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Stroke Program

Types of Stroke 

Transient Ischemic Attack (TIA)

A transient ischemic attack (TIA) occurs when blood flow to the brain is blocked temporarily. TIA causes stroke symptoms that last for a short time, then go away. This is why TIAs are called “mini-strokes.” Having a TIA means there is a problem that should be corrected.

TIAs are a warning that a more serious stroke may occur. One-third of all stroke patients had TIA symptoms before their stroke. To prevent a future stroke, you must get treatment for a TIA.

Ischemic Stroke

Ischemic Strokes account for 87% of all strokes.

Ischemic stroke occurs when a blood vessel in the brain is blocked and blood flow is stopped. The blockage may be from a blood clot.

A clot that forms in an artery is called a thrombus. A clot that forms in the heart or an artery leading to the brain is an embolus.

In ischemic stroke, the clot travels to the brain and blocks a brain artery. Oxygen is then reduced or completely cut off to that part of the brain.

Hemorrhagic Stroke

Hemorrhagic strokes are caused by a weakened vessel that ruptures and bleeds into the surrounding brain. The blood accumulates and compresses the surrounding brain tissue. As a result, brain cells in the affected area die.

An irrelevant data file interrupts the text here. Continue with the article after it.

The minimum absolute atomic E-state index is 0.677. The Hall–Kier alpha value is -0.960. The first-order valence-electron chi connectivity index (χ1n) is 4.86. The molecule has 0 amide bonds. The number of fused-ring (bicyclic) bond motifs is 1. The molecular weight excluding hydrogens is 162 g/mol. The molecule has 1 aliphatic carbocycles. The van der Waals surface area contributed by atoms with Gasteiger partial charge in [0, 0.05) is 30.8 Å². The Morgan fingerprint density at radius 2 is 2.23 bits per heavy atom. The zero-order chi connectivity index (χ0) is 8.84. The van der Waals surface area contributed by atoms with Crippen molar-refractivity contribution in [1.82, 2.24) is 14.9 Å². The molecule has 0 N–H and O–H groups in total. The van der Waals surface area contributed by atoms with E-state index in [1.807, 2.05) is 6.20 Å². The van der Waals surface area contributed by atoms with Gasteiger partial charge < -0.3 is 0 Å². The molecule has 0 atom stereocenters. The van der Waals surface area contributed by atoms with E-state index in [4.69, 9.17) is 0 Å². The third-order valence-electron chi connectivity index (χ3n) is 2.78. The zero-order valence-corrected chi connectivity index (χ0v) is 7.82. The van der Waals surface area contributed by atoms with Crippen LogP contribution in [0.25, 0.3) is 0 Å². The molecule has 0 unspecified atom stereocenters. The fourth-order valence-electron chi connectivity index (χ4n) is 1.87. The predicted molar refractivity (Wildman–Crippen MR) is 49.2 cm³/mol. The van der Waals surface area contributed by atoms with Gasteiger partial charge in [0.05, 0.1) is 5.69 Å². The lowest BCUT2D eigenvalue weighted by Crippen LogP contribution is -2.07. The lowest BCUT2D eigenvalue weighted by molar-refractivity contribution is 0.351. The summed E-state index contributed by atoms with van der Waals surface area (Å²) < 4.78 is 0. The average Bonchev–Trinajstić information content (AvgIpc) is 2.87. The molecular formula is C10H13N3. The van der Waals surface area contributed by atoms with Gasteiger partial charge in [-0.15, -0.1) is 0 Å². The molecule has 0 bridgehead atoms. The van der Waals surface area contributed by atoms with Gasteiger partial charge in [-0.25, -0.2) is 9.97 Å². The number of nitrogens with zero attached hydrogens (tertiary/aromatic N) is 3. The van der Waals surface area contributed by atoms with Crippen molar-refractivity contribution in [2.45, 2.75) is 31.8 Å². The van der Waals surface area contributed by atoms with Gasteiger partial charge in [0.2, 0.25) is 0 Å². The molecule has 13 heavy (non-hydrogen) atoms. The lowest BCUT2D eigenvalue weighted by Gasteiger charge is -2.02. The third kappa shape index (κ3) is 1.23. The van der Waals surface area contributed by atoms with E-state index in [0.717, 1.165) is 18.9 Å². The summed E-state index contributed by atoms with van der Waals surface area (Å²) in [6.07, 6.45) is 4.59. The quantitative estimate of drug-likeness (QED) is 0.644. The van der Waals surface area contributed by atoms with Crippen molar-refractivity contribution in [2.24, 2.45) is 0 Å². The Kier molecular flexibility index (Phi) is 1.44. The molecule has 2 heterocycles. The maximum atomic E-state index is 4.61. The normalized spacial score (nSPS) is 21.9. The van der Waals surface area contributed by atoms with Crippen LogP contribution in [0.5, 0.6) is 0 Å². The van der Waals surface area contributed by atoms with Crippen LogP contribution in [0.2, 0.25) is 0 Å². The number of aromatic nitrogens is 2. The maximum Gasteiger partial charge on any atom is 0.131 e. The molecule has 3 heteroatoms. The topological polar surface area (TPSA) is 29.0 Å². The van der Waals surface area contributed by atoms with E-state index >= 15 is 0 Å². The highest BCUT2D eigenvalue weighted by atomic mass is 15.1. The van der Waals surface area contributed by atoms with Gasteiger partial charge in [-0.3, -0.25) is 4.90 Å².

Hemorrhagic strokes make up about 13% of stroke cases.

Types of Hemorrhagic Stroke

Intracerebral hemorrhage

A small artery in the brain can break and spill blood into nearby brain tissue. Brain cells in the area are destroyed. This stroke is called an intracerebral hemorrhage, or “ICH” for short. High blood pressure is usually the cause of this type of stroke.

Subarachnoid hemorrhage

A large artery in the brain may become weak. It may stretch out, like a balloon filling with water. The “balloon” is called an aneurysm. The aneurysm may break, spilling blood into the space between the brain tissue and the membrane that covers the brain. This membrane is called the arachnoid membrane. The stroke is called a subarachnoid hemorrhage, or “SAH” for short.

Beverly Hospital & Addison Gilbert Hospital Stroke Program

978-922-3000 ext. 2235